There were only four items for which the 2004-05 average change values were higher than those recorded a year earlier. Also, there were far fewer replies indicating increases of more than +10%, let alone more than +25%, than there had been a year earlier. Except for DERV Fuel and Gas Oil Fuel, the former of which was not included before October 2005, there were no double-digit percentages of replies indicating increases above +25%.
On the other hand, where across-the-board average and median values for the change in cost were lower in October 2005 than in October 2004 the differences - apart from those for Steel products - were not very large.
Using the same assumptions as before regarding the composition of contractors’ costs, CECA’s best estimate of the average rate of cost inflation experienced by civil engineering contractors over the year to October 2005 was that it had been between +6% and +7%, probably in the upper half of that range, which was two percentage points below the estimate for 2003-04.
In 2006 the first regular workload trends survey, in January, recorded a sharp rise, from 20% to 44%, in the proportion of respondents reporting an acceleration of the rate of inflation of their costs. In response to this CECA’s Council, at its meeting in March, decided that the next asking of the Special Question on cost trends should be brought forward from October to April.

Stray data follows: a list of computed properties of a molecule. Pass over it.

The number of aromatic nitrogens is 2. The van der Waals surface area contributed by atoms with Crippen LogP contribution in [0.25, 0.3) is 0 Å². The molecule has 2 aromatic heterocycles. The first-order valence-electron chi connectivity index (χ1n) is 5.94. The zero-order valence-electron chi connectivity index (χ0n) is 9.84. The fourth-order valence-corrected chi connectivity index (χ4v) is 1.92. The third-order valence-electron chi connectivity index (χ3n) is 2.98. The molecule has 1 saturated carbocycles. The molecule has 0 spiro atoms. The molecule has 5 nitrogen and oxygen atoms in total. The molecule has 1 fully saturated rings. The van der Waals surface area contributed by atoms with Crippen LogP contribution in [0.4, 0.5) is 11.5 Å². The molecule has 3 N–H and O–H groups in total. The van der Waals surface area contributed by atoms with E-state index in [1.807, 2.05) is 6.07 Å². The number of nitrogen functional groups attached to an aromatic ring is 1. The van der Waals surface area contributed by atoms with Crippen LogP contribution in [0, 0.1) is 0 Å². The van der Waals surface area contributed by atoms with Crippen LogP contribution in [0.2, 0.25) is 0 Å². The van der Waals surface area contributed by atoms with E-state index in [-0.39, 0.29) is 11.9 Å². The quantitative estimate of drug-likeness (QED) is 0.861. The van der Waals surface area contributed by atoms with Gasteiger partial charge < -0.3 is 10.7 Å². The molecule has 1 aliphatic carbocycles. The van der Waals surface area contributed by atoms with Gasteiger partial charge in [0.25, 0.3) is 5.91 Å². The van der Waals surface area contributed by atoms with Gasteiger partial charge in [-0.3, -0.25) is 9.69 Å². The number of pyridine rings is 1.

As in October 2005 this found a number of items for which the spread of indicated values for the change in costs over the preceding 12 months was very wide and relatively thin, making interpretation difficult. However, there were not so many contractors reporting very large increases.
Six months earlier the highest proportion of all respondents reporting the cost of any item increased by more than 25% was 23% for Gas Oil Fuel. In April 2006 it was only 8%, also for Gas Oil. At the same time the highest proportion indicating and increase of more than 10% in the cost of any item was down from 64% to 49%.
Comparing the April 2006 results with those obtained in October 2005, the rate of increase of labour costs showed very little change, whilst the rate of increase of costs of fuel appeared to have been a little slower than previously.
On the other hand, the rate of increase of costs of materials appeared to be at least a little higher for every materials item in the matrix.
Netting out all the changes, using the same formula as before, CECA’s best estimate was that the rate of inflation of civil engineering contractors’ costs generally over the 12 months to April 2006 was between +6.5% and +7.25%.
In preparation for the 2007 asking of the Special Question CECA reviewed the assumptions or ‘rules of thumb’ that it employs to produce its estimate of the across-the-board rate of inflation of civil engineering contractors’ costs, then re-estimated the rate for the year to April 2006. The revised answer was still in the range +6.5% to +7.25%, but tending more towards the bottom end of that range than in the initial calculation.
Special Question Summary 2007
- In 2007 the survey indicated that costs were generally rising less rapidly than in the previous twelve months , with the exception of Steel products and Timber.